Friday, April 5, 2013

Motions to dismiss.

Practice point: A motion to dismiss, pursuant to CPLR 3211(a)(1), may be granted only where the documentary evidence utterly refutes plaintiff's factual allegations, conclusively establishing a defense as a matter of law.

Student note: When a party moves to dismiss a complaint pursuant to CPLR 3211(a)(7), the standard is whether the pleading states a cause of action, not whether the proponent of the pleading has a cause of action. In considering the motion, the court must accept the facts as alleged in the complaint as true, accord plaintiffs the benefit of every possible favorable inference, and determine only whether the facts as alleged fit within any cognizable legal theory. Whether a plaintiff can ultimately establish its allegations is not part of the calculus.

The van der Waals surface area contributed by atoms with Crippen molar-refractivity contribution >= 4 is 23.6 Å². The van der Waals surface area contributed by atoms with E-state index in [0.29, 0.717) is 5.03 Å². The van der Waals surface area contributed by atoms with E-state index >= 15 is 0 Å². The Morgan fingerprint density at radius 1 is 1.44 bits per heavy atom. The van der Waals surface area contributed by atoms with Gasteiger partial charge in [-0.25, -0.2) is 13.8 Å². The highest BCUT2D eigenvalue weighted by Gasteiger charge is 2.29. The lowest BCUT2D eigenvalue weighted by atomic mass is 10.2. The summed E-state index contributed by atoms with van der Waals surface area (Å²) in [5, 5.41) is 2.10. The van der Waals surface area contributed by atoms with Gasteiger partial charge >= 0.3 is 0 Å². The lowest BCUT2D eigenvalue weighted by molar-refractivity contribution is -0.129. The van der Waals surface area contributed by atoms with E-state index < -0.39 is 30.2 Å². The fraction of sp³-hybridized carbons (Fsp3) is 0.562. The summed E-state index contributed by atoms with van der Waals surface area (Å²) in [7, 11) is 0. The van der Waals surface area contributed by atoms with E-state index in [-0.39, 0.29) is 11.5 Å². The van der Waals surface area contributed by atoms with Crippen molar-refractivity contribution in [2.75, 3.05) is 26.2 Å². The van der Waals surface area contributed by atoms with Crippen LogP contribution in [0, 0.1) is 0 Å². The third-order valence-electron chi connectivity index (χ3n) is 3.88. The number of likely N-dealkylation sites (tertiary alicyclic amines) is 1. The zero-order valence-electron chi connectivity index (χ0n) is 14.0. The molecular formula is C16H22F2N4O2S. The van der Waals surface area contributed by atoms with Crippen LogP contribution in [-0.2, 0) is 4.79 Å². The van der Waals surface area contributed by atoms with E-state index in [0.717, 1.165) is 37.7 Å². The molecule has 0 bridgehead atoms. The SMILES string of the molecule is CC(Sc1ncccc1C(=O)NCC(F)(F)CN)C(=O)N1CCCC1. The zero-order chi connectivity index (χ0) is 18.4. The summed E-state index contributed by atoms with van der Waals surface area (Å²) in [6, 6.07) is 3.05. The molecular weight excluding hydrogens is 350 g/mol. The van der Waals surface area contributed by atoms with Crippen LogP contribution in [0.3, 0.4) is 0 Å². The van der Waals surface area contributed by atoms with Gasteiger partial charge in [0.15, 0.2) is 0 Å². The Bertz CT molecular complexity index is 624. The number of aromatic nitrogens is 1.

Case: Faith Assembly v. Titledge of N.Y. Abstract, LLC, NY Slip Op 02046 (2d Dept. 2013).

Here is the decision.

Monday's issue: Defaults and damages.